When Paul McBurney, PhD, sold the GPS location and tracking technology company he co-founded in San Francisco in 1999, he found himself on the cusp of a brand new world.
The 1984 St. Ambrose engineering physics graduate immediately dove into developing a new company, GopherHush, which will help users shop for the best car insurance rates, or get deals based on how they shop.
As he did so, he also took a step back to hone skills he believed were critical to his new venture.
"What I really wanted to do was re-educate myself-to learn the business side of my work," he said from his home in Palo Alto, Calif. "I have taken courses from the Silicon Valley Forum on customer development. I've engaged in discussions on the lean start-up movement, which asks how to found a company very inexpensively and efficiently."
In other words, he took time to invest in himself.
With the ever-evolving technological landscape, earning any degree is often just the start of the learning process. Through a number of different means, McBurney and other St. Ambrose alumni are finding ways to continue to learn long after their years in formal higher education are over. It's an education after the education.
Perhaps no one understands the value of an always curious mind more than David Bloom '08. His homework procrastination one evening while a student at St. Ambrose led to the discovery of a security problem within the then-new Google Docs, and, eventually, to an internship at Google. Bloom since has quickly risen through the ranks in the "Valley," and today works as a software engineer in California.
"I do worry about how to keep up with rapidly changing advances in the field," Bloom said. "But I also think that the foundational skills one gains early in life can always be of service. To me, it's not about all the ‘stuff' that is changing as much as it is about whether or not you have the foundation. I am able to build on that through collaborations with other software developers-and by constantly listening to my intuition."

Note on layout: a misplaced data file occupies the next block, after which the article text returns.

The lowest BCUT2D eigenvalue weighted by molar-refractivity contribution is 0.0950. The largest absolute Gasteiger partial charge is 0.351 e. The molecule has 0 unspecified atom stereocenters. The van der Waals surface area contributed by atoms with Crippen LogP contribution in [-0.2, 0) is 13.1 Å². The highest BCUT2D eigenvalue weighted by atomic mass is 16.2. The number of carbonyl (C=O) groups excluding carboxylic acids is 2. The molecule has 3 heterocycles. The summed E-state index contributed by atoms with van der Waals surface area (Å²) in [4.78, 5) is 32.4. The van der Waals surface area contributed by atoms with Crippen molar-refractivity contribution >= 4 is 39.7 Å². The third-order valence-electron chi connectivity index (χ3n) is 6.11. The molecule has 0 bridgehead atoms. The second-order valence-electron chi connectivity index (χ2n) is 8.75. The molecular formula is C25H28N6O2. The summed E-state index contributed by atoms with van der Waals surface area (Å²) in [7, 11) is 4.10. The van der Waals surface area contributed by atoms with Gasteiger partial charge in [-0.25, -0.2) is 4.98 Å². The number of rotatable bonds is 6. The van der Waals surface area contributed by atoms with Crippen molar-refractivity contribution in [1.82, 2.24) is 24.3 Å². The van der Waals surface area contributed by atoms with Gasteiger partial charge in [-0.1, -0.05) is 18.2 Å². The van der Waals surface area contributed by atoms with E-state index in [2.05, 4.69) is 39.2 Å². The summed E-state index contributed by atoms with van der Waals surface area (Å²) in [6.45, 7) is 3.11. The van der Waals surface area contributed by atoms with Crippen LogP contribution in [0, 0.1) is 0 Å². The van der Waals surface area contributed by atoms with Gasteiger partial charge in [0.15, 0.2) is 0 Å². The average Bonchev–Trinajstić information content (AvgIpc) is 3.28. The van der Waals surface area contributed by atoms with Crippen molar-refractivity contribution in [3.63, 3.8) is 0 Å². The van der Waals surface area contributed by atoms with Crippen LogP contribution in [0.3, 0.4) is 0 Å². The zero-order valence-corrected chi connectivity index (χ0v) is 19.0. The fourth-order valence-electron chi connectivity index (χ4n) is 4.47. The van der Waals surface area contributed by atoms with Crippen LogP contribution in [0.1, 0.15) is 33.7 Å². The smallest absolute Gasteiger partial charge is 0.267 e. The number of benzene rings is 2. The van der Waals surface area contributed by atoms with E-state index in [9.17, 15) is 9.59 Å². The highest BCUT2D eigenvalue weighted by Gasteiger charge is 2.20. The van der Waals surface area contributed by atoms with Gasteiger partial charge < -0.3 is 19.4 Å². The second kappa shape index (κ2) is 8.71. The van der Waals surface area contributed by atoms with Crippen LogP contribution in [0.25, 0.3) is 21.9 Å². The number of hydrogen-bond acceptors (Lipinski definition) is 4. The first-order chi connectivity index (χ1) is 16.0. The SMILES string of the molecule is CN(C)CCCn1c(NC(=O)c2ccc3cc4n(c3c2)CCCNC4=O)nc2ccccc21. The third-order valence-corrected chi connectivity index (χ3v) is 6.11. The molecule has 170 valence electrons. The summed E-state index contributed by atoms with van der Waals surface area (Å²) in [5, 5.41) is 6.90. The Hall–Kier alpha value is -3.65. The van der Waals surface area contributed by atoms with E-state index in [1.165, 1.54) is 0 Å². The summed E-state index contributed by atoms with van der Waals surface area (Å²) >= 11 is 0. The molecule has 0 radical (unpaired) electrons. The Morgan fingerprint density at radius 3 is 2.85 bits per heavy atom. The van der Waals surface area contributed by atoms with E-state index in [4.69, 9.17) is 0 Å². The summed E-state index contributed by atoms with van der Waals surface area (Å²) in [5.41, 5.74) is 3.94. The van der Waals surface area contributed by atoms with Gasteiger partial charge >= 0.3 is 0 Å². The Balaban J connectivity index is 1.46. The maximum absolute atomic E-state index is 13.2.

For Randal Higgins '10, life-long learning also means listening to his customers. As the owner of TouchMint, a mobile application development company based in Tempe, Ariz., he is constantly getting feedback from his end-users-comments that have helped him turn a hobby into a successful technology start-up.
"A few years ago, I had a job as a network engineer, and was playing softball in the evenings. I wanted to keep track of my stats, so I built an app to do that. I threw it up on the Apple iStore, and it did fairly well," he said. "I started getting support emails, and what I quickly learned was parents were using the app to keep stats for their kids, so I began to adapt and design the app to their needs."
Higgins since has created stats apps for several sports. An off-handed comment from his wife, an occupational therapist, about how she would have benefited from an online study tool for her National Boards led to the creation of "an app for that" too.
Recently, he launched his first game in the iStore.
"It's my job to keep ahead of other developers, and to be in tune with what customers want," Higgins said. "Independent developers like myself often don't know about changes companies like Apple will make until they are announced, and we have to be malleable and quick to adapt."
There's an app for that, as well. It is called life-long learning.